A tightly woven fabric made in a twill weave with diagonal ribs. Gabardine is usually made of cotton, wool or rayon. It wears very durably and is commonly used for sportswear, uniforms, suits, and raincoats.
A lightweight sheer fabric made of either silk or synthetic with a fine crepe surface. Also known as georgette or georgette crepe.
Pure or blended cotton dyed in plaid or checked pattern. The checked ginghams use two colors and the plaid uses several. The meaning of the name is striped and comes from the Malay language.
Sodium Sulfate anyhdrous is the name of the type we carry; it improves the yield of turquoise dye baths for Fiber Reactive Procion Dye. Use in place of plain salt when dyeing solid shades of #25 Turquoise or colors mixed with #25, (colors marked with a "T" in Fiber Reactive Procion in the color chart). Also sometimes used as a leveling agent. There is another form, Sodium Sulfate deca-hydrate, which is not what we carry at Dharma.
Cotton fabrics such as chintz or tarlatan treated with starch, glue or paraffin. These are not as durable in washing as those treated with synthetic resins.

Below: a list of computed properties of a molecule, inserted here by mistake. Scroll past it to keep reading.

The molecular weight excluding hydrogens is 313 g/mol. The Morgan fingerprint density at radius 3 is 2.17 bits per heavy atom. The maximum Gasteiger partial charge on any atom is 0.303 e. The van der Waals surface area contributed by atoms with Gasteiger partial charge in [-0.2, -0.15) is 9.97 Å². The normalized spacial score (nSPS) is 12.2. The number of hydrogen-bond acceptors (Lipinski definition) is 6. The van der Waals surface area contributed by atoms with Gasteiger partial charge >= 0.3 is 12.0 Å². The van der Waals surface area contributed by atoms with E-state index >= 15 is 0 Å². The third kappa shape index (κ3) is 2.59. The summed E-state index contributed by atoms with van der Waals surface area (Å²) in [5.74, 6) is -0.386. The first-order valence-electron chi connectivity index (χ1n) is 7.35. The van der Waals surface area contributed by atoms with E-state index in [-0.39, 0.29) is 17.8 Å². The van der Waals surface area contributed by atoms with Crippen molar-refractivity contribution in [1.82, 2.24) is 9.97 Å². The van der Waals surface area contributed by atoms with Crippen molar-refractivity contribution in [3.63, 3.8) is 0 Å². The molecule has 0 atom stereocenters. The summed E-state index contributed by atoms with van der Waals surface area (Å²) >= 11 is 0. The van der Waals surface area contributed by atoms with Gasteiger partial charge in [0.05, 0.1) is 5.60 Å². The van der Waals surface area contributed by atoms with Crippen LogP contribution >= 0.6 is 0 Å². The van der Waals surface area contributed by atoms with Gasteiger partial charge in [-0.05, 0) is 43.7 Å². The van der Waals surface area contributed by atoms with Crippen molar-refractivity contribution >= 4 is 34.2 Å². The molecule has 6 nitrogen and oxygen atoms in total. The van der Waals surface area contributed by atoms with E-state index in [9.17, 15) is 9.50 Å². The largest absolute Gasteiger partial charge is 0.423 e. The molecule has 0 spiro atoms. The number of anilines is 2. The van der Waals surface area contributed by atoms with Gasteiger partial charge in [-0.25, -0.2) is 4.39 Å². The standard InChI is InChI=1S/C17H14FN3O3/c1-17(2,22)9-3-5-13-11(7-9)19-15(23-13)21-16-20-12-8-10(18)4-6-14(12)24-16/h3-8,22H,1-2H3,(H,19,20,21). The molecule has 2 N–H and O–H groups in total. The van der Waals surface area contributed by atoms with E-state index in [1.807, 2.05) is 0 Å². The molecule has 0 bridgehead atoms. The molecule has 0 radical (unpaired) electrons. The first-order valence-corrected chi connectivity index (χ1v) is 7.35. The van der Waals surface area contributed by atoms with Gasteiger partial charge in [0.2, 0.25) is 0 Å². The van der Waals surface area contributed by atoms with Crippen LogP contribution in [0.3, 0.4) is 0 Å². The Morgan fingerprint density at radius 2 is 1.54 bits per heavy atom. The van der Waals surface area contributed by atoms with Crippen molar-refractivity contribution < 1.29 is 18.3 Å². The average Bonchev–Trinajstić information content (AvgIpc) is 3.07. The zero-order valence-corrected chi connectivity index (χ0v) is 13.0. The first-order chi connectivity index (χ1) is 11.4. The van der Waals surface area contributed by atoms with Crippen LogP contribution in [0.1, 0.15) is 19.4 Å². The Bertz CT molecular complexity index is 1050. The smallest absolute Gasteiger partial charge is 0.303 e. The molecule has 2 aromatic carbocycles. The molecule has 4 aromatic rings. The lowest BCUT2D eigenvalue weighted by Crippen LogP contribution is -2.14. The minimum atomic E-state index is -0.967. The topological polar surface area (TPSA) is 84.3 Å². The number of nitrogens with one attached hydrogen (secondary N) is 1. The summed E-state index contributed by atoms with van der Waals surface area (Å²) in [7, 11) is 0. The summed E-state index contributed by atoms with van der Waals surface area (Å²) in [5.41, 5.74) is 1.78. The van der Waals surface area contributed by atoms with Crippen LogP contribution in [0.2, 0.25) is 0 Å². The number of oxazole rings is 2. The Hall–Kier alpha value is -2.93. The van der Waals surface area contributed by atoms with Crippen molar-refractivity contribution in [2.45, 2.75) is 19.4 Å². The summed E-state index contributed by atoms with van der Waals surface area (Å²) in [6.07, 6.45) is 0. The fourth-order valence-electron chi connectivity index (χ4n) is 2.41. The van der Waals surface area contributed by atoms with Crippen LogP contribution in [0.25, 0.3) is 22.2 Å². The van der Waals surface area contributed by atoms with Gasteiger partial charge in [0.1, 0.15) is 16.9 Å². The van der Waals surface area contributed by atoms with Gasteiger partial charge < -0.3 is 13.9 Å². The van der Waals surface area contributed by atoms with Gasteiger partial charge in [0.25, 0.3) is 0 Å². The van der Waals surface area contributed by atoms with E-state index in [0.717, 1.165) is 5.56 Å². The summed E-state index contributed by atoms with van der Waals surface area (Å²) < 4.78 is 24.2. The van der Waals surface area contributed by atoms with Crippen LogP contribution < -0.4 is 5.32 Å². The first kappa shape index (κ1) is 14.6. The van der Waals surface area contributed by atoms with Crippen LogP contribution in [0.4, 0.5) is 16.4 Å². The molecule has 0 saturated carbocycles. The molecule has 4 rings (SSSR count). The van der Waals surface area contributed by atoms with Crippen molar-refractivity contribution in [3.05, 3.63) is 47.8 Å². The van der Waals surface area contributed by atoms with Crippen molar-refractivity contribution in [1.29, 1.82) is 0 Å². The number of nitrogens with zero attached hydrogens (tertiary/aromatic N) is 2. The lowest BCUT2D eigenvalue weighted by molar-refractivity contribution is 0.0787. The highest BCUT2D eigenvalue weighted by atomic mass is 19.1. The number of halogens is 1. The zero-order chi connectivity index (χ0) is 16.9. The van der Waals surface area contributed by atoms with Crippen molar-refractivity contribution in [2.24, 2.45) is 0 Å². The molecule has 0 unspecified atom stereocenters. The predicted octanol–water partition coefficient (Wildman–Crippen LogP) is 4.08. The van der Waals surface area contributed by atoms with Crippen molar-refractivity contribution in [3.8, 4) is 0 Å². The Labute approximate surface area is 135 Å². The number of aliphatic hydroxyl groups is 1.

This term refers to the application of a transparent layer of color over a solid one so that the color of the first is profoundly modified. A transparent layer of red over yellow will produce the effect of orange and providing the benefit of additional depth to the color.
The name comes from the Glen Urquhart Valley in Inverness-shire, Scotland and is a woven design that pairs small checks with larger ones of like colors.
A method of painting with watercolors pigments mixed with a preparation of gum to make them opaque. Water soluble.
The gradual change of one color to another thru even
steps between each shade.
the foundation surface or background in a composition, applied before the motifs.
An industrial gum used to thicken homemade burn out paste. Also used as a thickener and emulsifier in food.
These are small bottles with metal tips used for applying gutta or water based resists in thin lines. They can come with different size tips to adjust the width of the resist line.
Gutta is a thick substance that is made from latex (supposedly derived from Indonesian rubber trees). It is used almost exclusively for the French Serti Technique of painting on silk. Gutta comes in clear, black, gold metallic and silver metallic. It has a rubbery feel to it in contrast to the smooth drape of silk. For clothing, like scarves, the gutta should be removed when the scarf is finished. For a wall hanging, it doesn't matter. When a project is done and you want to remove the gutta from the fabric, you can only do so by dry cleaning.